Thursday, August 6, 2009

Auf Deutsch!

[ In German! ]

I have not even been in Germany for a week, but just from reading the previous posts, you can see that I have been dropped right into situations having to speak German since stepping off the plane. I have been working very hard to keep up and I still stumble every sentence, but three days in and I am experimenting with some past tense sentences. I carry around my dictionary, a tablet for new words, and another tablet Angelika gave me for conjugated verbs. What is best is that my host family is so helpful and eager to help me learn.

Eva and Adriane are extremely easy to chat with, and they speak good English, so I can get my points across, but they are also very good - and patient, I think their most admirable quality - at listening to my fumbled German, and correcting me along the way.

At the dinner table, Adriane pointed out that I always have half a plate of food left to shovel down after the family is done eating - I am just talking too much. I don't say too much, since the sentences take a bit of construction, but I do try to talk about my day and thoughts. Stefan has usually stayed around, and we have had some pretty decent conversations about their travels to his views on American politics. When I can add a sentence in German, I do my best. I tried telling my family the story about Monday's bus situation, and only a sentence in as I lazily spoke in English, little Klara next to me, biting her pasta, demanded : "Auf Deutsch!"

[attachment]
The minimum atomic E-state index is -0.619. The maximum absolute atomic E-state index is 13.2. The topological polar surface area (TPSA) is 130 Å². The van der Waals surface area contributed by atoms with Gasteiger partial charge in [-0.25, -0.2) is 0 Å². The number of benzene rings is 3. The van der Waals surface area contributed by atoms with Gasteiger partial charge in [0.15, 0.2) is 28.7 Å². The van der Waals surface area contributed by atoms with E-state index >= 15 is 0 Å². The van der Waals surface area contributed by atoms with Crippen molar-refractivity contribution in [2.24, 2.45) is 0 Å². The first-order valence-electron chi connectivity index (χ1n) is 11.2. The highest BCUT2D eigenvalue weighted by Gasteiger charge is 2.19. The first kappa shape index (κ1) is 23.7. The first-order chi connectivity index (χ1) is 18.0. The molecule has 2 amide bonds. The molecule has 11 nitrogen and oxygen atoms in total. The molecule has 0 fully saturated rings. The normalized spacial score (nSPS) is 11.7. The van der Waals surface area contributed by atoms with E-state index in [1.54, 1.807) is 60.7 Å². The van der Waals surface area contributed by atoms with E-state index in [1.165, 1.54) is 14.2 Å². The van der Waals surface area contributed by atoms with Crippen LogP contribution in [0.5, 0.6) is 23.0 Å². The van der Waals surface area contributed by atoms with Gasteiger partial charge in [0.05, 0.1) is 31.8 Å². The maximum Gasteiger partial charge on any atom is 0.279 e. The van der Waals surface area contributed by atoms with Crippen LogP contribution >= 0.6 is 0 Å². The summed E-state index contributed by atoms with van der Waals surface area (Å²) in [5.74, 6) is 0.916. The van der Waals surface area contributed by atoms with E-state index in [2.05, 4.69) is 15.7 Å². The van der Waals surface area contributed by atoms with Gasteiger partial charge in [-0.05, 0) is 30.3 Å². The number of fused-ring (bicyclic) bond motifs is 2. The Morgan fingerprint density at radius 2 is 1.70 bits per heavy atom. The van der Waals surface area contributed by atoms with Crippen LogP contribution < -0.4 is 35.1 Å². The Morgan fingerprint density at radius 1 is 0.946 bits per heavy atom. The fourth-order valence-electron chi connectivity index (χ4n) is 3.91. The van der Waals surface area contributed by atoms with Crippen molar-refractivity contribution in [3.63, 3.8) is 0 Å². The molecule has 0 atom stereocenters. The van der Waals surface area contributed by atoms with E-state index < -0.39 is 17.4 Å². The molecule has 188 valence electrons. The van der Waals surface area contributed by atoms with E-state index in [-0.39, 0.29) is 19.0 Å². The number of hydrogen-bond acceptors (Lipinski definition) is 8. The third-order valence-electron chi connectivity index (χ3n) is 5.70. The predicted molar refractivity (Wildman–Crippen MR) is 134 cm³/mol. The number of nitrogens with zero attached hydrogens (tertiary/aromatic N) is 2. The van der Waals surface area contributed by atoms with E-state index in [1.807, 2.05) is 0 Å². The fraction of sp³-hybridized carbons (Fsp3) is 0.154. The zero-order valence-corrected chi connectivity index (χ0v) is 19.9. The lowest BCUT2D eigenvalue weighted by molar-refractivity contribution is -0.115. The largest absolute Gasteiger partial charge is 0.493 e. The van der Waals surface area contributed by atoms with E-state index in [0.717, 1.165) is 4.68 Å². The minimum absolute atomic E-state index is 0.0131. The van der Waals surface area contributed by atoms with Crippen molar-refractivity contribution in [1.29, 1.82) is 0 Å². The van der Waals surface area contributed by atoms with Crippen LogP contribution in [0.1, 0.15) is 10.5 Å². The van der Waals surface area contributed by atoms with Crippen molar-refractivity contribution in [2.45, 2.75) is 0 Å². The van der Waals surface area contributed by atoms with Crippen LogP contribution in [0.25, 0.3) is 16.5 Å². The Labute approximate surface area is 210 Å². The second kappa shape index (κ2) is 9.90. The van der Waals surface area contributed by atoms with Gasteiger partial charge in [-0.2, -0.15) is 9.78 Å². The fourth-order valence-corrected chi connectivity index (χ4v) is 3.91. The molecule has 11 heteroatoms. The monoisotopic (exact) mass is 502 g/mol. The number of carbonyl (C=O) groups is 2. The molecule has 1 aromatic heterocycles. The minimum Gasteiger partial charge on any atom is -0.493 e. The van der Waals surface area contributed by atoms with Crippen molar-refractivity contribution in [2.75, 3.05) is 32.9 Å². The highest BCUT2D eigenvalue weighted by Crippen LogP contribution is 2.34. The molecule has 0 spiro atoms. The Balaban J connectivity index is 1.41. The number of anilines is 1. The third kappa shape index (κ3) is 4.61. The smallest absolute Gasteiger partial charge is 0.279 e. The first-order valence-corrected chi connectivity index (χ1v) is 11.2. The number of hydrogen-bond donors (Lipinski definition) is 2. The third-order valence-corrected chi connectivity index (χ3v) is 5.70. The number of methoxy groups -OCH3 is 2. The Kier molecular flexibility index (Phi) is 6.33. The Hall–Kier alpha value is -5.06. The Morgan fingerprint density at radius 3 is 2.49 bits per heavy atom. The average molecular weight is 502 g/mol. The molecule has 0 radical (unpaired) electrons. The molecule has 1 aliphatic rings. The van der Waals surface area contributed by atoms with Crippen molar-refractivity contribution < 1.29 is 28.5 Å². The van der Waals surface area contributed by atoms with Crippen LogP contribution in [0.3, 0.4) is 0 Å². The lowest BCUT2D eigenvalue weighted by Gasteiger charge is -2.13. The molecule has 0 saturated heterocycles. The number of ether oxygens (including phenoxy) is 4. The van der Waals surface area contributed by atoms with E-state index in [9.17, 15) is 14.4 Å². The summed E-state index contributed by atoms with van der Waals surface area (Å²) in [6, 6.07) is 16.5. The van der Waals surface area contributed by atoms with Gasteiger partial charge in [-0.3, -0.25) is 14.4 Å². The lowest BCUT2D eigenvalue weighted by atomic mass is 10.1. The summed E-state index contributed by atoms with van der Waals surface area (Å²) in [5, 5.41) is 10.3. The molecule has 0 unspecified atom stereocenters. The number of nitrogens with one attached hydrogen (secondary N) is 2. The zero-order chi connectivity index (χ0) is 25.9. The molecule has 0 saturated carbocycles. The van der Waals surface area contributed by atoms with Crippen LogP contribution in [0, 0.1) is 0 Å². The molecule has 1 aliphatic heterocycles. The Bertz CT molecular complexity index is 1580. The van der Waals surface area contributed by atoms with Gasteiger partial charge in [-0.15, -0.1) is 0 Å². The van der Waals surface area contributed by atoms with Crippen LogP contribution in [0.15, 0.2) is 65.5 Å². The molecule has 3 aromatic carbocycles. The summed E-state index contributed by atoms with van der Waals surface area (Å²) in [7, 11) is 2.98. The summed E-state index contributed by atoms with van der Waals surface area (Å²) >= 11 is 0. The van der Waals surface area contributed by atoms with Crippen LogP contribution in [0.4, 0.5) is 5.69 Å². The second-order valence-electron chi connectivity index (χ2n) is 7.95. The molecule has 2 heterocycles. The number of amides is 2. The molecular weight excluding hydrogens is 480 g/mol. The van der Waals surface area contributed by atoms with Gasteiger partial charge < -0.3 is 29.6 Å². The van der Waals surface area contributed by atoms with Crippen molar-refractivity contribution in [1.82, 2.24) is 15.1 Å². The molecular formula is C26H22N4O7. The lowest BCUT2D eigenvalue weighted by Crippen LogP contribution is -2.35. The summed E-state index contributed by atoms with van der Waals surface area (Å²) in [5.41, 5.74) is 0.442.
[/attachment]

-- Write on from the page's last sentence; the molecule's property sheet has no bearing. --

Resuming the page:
I didn't need to be reminded again from there. If I keep up the pace, I should learn pretty rapidly, I hope, so that I am in good shape to get around, learn something, and make some friends at the University.

Angelika has to be the most enthusiastic about my German education in the family. After my first day of class, I tried telling her about my day, and pretty much butchered the strict word order of German sentences. With her own limitations in complex English vocabulary, she tried to explain to me the best she could.

She opened the drawer, grabbed a pencil, and before I could even grab a piece of paper,

she was writing on the wall...


"Inversion EVER!"

What she meant by that was to never invert the order of the verb in the sentence, since, generally, it is second and strictly there. [It makes you talk like Yoda - "Today goes we to the store"].

So now, anytime I am in the kitchen, there it is for me to see. And it wasn't the only word, the wall has consistently become more littered with synonyms, antonyms, past tense forms etc, all enhancing the ever important INVERSION EVER! Learning German with each member of my host family is very fun, and I am learning fast. It has been an exhausting week, but I have been putting in my effort. The signs of boot camp are starting, and soon, I know, the Weber house with be frei von Englisch.

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